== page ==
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Author: John Thieme

R. K. Narayan's reputation as one of the founding figures of Indian writing in English is re-examined in this comprehensive study of his fiction. Arguing against views that have seen Narayan as a chronicler of authentic ‘Indianness’, the book locates his fiction in terms of specific South Indian contexts, cultural geography and non-Indian intertexts. It draws on recent thinking about the ways places are constructed to demonstrate that Malgudi is always a fractured and transitional site – an interface between older conceptions and contemporary views which stress the inescapability of change in the face of modernity. Offering fresh insights into the influences that went into the making of Narayan's fiction, this is a wide-ranging guide to his novels to date.

John Thieme

‘characters in mid-air, their destinies unresolved.’2 The second and third of these charges highlight central characteristics of Narayan’s fiction. His invented South Indian town of Malgudi, which is the setting for virtually all his fiction, has been seen by many of his readers as a site that represents quintessential Indianness. Graham Greene’s oft-quoted comment, ‘Without him I could never have known what it like to be Indian’3 is the most famous of many testimonials to Narayan’s supposed grasp of essential Indianness, but it is only one; and it is mirrored in remarks

in R.K. Narayan
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John Thieme

the novel that he has referred to as his favourite,1 A Tiger for Malgudi (1983), in which the main angle of focalization is provided by the eponymous tiger, Raja,2 a protagonist invested with a sensitivity lacking in most of the novel’s human characters. It would be tempting simply to view Raja as an anthropomorphic creation, but unlike such figures in English animal stories (such as the white rabbit in Alice in Wonderland or Toad of Toad Hall in The Wind in the Willows), he is not so much an animal with human characteristics as a being that erodes the distinction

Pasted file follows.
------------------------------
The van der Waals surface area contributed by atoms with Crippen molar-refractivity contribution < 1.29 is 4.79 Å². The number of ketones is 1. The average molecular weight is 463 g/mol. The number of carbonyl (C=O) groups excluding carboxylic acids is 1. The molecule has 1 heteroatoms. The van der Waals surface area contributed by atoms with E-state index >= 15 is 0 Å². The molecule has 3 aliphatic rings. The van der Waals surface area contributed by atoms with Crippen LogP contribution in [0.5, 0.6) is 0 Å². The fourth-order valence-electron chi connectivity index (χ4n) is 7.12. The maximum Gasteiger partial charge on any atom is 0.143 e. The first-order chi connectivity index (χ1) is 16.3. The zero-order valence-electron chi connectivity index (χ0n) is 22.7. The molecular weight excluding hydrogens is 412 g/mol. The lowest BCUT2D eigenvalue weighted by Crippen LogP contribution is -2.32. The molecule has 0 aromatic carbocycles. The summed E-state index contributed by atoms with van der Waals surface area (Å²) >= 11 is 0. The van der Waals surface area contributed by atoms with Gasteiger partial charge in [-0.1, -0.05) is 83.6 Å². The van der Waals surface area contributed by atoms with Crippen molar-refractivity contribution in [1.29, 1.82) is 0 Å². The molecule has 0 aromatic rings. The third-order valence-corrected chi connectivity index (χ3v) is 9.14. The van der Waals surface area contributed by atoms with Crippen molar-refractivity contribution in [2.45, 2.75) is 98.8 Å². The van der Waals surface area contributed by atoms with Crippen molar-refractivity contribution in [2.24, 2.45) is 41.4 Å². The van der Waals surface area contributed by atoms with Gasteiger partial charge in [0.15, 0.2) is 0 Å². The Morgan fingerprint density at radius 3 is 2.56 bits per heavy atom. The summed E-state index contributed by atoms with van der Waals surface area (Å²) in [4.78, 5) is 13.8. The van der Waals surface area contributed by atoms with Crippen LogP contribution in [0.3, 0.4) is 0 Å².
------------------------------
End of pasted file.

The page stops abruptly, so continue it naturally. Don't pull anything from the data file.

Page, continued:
in R.K. Narayan
Mr Sampath to Waiting for the Mahatma
John Thieme

3 Middle-period novels: Mr Sampath to Waiting for the Mahatma Beginning with Mr Sampath: The Printer of Malgudi (1949) and culminating with The Painter of Signs (1976), the novels of Narayan’s middle period represent his finest achievement. The protagonists of these novels are usually small businessmen in the second asrama of life, whose occupations are contemporary versions of the scribal and priestly roles traditionally undertaken by Tamil brahmins. Sampath in Mr Sampath and Nataraj in The Man-Eater of Malgudi (1961) are printers and printers also figure

in R.K. Narayan
John Thieme

, haughty and arrogant).13 He contends that the satvic temperament is predominant in the preIndependence novels and that the rajasic assumes central importance subsequently. Hindu myth receives considerable attention in many responses to Narayan’s work, with the criticism of The Man-Eater of Malgudi affording numerous instances of this.14 In a study which compares Narayan’s use of classical myth with that of Raja Rao, Chitra Sankaran extends discussion of Narayan’s deployment of mythology to include discussion of Mr Sampath and The Guide. Other discussions of the use of